In the mid-1950s, Wallace Berman— a well-known West Coast artist and seminal figure in the assemblage movement— introduced actor and movie star Dean Stockwell to the work of the Dadaists and Surrealists. Stockwell has played in the fields of collage and photomontage ever since, but he showed his works only to friends and acquaintances. Over the years, however, and like his friend, fellow actor and artistic cohort Dennis Hopper, Stockwell quietly gained a reputation as a man with a keen eye for the telling detail and for the talent to metamorphose into a competent visual artist.
    For his first formal exhibition ever, Stockwell has chosen the discreet yet elite Ranchos de Taos location of RB Ravens Gallery to show over 40 photomontages he has made in the last couple of years. In some instances, these are straightforward cut-out-of-the-magazine works. Some pieces look to be digitized and computer-manipulated magazine images, incised and overlaid with more photomontage, and there are entirely computer-manipulated or computer-generated images digitally printed in psychedelic, Peter Max-like day-glo colors.
    These last are the least interesting of the works— perhaps because the computer, and technology in general, have a tendency to drain the life out of anything and homogenize everything. On the other hand, the straight, old-fashioned cut-up-and-paste works have some of that old-time, Dada-Surrealist energy.
    Photomontage is a hit-and-miss affair in both its process and results. The unconscious "ordering" of the images is key, and nothing looks clunkier than a "thought out," unspontaneous photomontage. Thankfully, Stockwell knows enough to avoid that, but somehow I kept thinking that the actor is probably a heck of a lot crazier and wackier than any of these works.
    That said, there are some palpable hits— among them, the viscerally charged "Flyover." In it we see that famous overhead shot of a Muhammad Ali victim sprawled on the canvas. The aerial view of the canvas also reveals an urban grid, from which a skyscraper juts upward toward us. A jet fighter flies overhead as the world's press looks on from around the ring. Jets over cities, near tall buildings, is a loaded image these days— too loaded, perhaps— but Stockwell gets away with it with his absurdist metaphor of the Muslim Ali standing over the poor slob out for the count.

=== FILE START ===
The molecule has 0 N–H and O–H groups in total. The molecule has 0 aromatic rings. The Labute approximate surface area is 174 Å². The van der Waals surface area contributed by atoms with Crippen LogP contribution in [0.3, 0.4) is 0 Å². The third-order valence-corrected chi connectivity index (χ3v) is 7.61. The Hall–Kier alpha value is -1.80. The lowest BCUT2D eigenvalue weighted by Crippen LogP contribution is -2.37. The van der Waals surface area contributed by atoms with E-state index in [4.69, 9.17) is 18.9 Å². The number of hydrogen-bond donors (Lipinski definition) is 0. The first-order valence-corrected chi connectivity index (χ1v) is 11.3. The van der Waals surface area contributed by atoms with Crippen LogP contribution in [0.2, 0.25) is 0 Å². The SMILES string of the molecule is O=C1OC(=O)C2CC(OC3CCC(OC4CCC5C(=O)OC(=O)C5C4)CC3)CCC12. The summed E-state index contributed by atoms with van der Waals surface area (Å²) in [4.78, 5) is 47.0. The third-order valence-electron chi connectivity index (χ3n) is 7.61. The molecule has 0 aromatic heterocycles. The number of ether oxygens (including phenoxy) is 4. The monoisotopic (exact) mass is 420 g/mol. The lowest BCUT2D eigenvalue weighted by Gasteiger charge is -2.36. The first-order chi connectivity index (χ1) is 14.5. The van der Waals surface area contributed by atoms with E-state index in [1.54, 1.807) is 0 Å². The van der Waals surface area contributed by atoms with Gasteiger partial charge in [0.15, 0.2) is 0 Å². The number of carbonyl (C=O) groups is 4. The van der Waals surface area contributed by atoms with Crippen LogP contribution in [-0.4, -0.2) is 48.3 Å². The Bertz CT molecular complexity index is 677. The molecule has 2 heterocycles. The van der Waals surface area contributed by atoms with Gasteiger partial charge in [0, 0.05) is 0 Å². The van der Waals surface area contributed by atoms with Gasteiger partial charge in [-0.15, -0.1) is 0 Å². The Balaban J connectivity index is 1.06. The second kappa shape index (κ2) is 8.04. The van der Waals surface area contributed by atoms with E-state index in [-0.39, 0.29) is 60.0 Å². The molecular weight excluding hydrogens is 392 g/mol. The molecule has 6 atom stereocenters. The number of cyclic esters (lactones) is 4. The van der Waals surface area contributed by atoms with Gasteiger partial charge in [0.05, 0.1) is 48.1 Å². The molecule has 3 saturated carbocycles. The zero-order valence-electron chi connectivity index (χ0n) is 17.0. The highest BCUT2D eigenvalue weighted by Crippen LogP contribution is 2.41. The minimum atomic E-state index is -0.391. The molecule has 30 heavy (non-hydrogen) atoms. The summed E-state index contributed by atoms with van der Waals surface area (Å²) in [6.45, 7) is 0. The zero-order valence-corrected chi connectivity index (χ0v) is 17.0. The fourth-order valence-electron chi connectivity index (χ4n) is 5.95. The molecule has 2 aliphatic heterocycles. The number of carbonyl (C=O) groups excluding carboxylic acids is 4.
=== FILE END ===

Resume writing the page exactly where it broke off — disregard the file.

In "Shot of Life," a bevy of cute UCLA cheerleaders do their tribal USA thing above a shot of tribal dancers of another ethnicity. Meanwhile the All-American Rover leaps out of the frame, and a huge grouper cruises above, gobbling down something. (Perhaps one of those UCLA coeds?)
    As I said, as crazy as these socio-politically flavored photomontages get, they don't match Stockwell in his "Blue Velvet" role, say. Maybe he's mellowed. Twenty-five years ago I spotted Stockwell out on the town with Hopper et al., and it wasn't pretty. Just the other day I spotted him out at Taos Country Club and we nodded courtly greetings as he motored past in the golf cart. Things have changed.
If you go
    WHAT: "The Spagyric Eye"— collage and photomontage exhibition by Robert Dean Stockwell
    WHEN & WHERE: Through Oct. 31 at RB Ravens Gallery in Rancho de Taos
    INFORMATION: Call 505-758-7322


"Well, you know what they say: it's never too soon to start early."
~ Sam Beckett, 'Running for Honour', "Quantum Leap" ~